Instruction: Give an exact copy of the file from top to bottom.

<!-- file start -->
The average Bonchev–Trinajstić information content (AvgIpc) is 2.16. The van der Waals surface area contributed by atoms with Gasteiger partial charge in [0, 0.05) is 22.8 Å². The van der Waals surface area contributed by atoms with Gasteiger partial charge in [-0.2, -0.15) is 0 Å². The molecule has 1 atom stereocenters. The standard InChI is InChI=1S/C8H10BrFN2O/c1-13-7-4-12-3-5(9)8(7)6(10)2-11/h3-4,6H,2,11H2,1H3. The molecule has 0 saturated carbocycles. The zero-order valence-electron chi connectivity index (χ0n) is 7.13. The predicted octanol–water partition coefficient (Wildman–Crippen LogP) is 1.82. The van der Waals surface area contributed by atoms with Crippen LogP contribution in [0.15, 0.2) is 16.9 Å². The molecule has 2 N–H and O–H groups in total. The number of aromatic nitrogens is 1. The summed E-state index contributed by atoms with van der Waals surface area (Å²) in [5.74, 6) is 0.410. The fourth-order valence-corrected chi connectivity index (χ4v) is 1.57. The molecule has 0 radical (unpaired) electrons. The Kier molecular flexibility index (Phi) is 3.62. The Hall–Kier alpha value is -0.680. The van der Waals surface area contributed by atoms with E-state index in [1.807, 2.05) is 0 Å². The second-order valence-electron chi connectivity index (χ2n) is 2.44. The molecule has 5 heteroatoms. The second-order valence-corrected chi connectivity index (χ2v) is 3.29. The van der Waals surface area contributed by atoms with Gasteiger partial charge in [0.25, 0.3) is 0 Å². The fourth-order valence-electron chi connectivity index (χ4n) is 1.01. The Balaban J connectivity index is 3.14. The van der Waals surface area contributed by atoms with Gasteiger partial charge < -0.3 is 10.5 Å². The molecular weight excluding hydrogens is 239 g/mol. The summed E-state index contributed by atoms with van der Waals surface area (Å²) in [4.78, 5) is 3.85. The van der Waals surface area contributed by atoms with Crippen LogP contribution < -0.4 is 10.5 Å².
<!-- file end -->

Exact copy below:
The average Bonchev–Trinajstić information content (AvgIpc) is 2.16. The van der Waals surface area contributed by atoms with Gasteiger partial charge in [0, 0.05) is 22.8 Å². The van der Waals surface area contributed by atoms with Gasteiger partial charge in [-0.2, -0.15) is 0 Å². The molecule has 1 atom stereocenters. The standard InChI is InChI=1S/C8H10BrFN2O/c1-13-7-4-12-3-5(9)8(7)6(10)2-11/h3-4,6H,2,11H2,1H3. The molecule has 0 saturated carbocycles. The zero-order valence-electron chi connectivity index (χ0n) is 7.13. The predicted octanol–water partition coefficient (Wildman–Crippen LogP) is 1.82. The van der Waals surface area contributed by atoms with Crippen LogP contribution in [0.15, 0.2) is 16.9 Å². The molecule has 2 N–H and O–H groups in total. The number of aromatic nitrogens is 1. The summed E-state index contributed by atoms with van der Waals surface area (Å²) in [5.74, 6) is 0.410. The fourth-order valence-corrected chi connectivity index (χ4v) is 1.57. The molecule has 0 radical (unpaired) electrons. The Kier molecular flexibility index (Phi) is 3.62. The Hall–Kier alpha value is -0.680. The van der Waals surface area contributed by atoms with E-state index in [1.807, 2.05) is 0 Å². The second-order valence-electron chi connectivity index (χ2n) is 2.44. The molecule has 5 heteroatoms. The second-order valence-corrected chi connectivity index (χ2v) is 3.29. The van der Waals surface area contributed by atoms with Gasteiger partial charge in [0.25, 0.3) is 0 Å². The fourth-order valence-electron chi connectivity index (χ4n) is 1.01. The Balaban J connectivity index is 3.14. The van der Waals surface area contributed by atoms with Gasteiger partial charge < -0.3 is 10.5 Å². The molecular weight excluding hydrogens is 239 g/mol. The summed E-state index contributed by atoms with van der Waals surface area (Å²) in [4.78, 5) is 3.85. The van der Waals surface area contributed by atoms with Crippen LogP contribution < -0.4 is 10.5 Å².